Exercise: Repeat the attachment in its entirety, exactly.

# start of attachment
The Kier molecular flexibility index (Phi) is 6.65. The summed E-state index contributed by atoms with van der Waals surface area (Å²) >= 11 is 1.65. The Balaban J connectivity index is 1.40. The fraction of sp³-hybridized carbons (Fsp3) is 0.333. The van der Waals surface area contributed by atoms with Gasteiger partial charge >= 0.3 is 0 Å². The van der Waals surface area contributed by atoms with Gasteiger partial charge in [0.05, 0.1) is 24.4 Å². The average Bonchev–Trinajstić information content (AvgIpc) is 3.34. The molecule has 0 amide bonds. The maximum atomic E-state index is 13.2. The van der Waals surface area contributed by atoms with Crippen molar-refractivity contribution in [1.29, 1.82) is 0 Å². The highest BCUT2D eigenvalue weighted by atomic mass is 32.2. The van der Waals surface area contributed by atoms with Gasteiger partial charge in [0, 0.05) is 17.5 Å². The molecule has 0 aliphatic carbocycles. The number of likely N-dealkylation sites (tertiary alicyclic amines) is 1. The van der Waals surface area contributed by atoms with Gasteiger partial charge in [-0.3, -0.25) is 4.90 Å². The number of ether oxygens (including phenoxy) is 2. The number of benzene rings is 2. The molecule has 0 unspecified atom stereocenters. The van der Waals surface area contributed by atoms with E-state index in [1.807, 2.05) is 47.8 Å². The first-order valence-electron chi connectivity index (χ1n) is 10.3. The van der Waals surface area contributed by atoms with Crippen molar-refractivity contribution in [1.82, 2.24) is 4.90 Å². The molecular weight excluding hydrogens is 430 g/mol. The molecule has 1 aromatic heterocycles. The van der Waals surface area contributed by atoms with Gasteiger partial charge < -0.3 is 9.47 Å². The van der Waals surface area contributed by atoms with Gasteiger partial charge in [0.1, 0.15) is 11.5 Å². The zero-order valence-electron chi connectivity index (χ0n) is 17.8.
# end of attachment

The Kier molecular flexibility index (Phi) is 6.65. The summed E-state index contributed by atoms with van der Waals surface area (Å²) >= 11 is 1.65. The Balaban J connectivity index is 1.40. The fraction of sp³-hybridized carbons (Fsp3) is 0.333. The van der Waals surface area contributed by atoms with Gasteiger partial charge >= 0.3 is 0 Å². The van der Waals surface area contributed by atoms with Gasteiger partial charge in [0.05, 0.1) is 24.4 Å². The average Bonchev–Trinajstić information content (AvgIpc) is 3.34. The molecule has 0 amide bonds. The maximum atomic E-state index is 13.2. The van der Waals surface area contributed by atoms with Crippen molar-refractivity contribution in [1.29, 1.82) is 0 Å². The highest BCUT2D eigenvalue weighted by atomic mass is 32.2. The van der Waals surface area contributed by atoms with Gasteiger partial charge in [0, 0.05) is 17.5 Å². The molecule has 0 aliphatic carbocycles. The number of likely N-dealkylation sites (tertiary alicyclic amines) is 1. The van der Waals surface area contributed by atoms with Gasteiger partial charge in [-0.3, -0.25) is 4.90 Å². The number of ether oxygens (including phenoxy) is 2. The number of benzene rings is 2. The molecule has 0 unspecified atom stereocenters. The van der Waals surface area contributed by atoms with E-state index in [1.807, 2.05) is 47.8 Å². The first-order valence-electron chi connectivity index (χ1n) is 10.3. The van der Waals surface area contributed by atoms with Crippen molar-refractivity contribution in [1.82, 2.24) is 4.90 Å². The molecular weight excluding hydrogens is 430 g/mol. The molecule has 1 aromatic heterocycles. The van der Waals surface area contributed by atoms with Gasteiger partial charge < -0.3 is 9.47 Å². The van der Waals surface area contributed by atoms with Gasteiger partial charge in [0.1, 0.15) is 11.5 Å². The zero-order valence-electron chi connectivity index (χ0n) is 17.8.